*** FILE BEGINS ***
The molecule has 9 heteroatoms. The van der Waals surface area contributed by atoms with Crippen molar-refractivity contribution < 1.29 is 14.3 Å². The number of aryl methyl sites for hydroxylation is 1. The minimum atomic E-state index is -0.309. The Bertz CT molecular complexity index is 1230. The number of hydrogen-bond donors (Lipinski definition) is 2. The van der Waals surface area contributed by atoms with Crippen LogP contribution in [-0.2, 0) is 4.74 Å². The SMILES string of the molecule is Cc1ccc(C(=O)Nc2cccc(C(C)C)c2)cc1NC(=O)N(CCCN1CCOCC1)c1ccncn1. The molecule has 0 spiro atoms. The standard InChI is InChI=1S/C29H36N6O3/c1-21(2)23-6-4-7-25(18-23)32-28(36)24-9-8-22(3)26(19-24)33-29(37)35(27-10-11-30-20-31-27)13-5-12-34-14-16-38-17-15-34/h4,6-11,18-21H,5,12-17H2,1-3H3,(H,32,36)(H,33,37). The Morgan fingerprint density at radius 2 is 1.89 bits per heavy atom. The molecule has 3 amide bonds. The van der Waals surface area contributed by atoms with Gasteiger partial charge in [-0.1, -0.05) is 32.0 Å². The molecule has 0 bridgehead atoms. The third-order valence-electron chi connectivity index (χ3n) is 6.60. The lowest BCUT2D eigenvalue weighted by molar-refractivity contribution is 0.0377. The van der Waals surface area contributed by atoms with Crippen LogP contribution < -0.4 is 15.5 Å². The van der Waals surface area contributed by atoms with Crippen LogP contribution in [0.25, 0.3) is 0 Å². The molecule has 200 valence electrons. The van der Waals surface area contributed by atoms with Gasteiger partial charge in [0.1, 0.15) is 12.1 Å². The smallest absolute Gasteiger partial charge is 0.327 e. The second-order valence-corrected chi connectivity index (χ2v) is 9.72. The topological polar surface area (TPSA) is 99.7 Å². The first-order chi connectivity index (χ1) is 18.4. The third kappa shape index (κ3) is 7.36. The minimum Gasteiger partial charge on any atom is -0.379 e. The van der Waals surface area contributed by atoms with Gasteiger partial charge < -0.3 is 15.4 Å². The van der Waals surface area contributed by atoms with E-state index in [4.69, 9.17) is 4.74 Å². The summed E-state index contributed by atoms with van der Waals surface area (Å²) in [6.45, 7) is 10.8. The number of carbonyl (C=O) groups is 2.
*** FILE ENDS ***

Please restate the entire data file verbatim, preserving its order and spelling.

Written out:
The molecule has 9 heteroatoms. The van der Waals surface area contributed by atoms with Crippen molar-refractivity contribution < 1.29 is 14.3 Å². The number of aryl methyl sites for hydroxylation is 1. The minimum atomic E-state index is -0.309. The Bertz CT molecular complexity index is 1230. The number of hydrogen-bond donors (Lipinski definition) is 2. The van der Waals surface area contributed by atoms with Crippen LogP contribution in [-0.2, 0) is 4.74 Å². The SMILES string of the molecule is Cc1ccc(C(=O)Nc2cccc(C(C)C)c2)cc1NC(=O)N(CCCN1CCOCC1)c1ccncn1. The molecule has 0 spiro atoms. The standard InChI is InChI=1S/C29H36N6O3/c1-21(2)23-6-4-7-25(18-23)32-28(36)24-9-8-22(3)26(19-24)33-29(37)35(27-10-11-30-20-31-27)13-5-12-34-14-16-38-17-15-34/h4,6-11,18-21H,5,12-17H2,1-3H3,(H,32,36)(H,33,37). The Morgan fingerprint density at radius 2 is 1.89 bits per heavy atom. The molecule has 3 amide bonds. The van der Waals surface area contributed by atoms with Gasteiger partial charge in [-0.1, -0.05) is 32.0 Å². The molecule has 0 bridgehead atoms. The third-order valence-electron chi connectivity index (χ3n) is 6.60. The lowest BCUT2D eigenvalue weighted by molar-refractivity contribution is 0.0377. The van der Waals surface area contributed by atoms with Crippen LogP contribution < -0.4 is 15.5 Å². The van der Waals surface area contributed by atoms with Crippen LogP contribution in [0.25, 0.3) is 0 Å². The molecule has 200 valence electrons. The van der Waals surface area contributed by atoms with Gasteiger partial charge in [0.1, 0.15) is 12.1 Å². The smallest absolute Gasteiger partial charge is 0.327 e. The second-order valence-corrected chi connectivity index (χ2v) is 9.72. The topological polar surface area (TPSA) is 99.7 Å². The first-order chi connectivity index (χ1) is 18.4. The third kappa shape index (κ3) is 7.36. The minimum Gasteiger partial charge on any atom is -0.379 e. The van der Waals surface area contributed by atoms with Gasteiger partial charge < -0.3 is 15.4 Å². The van der Waals surface area contributed by atoms with E-state index in [4.69, 9.17) is 4.74 Å². The summed E-state index contributed by atoms with van der Waals surface area (Å²) in [6.45, 7) is 10.8. The number of carbonyl (C=O) groups is 2.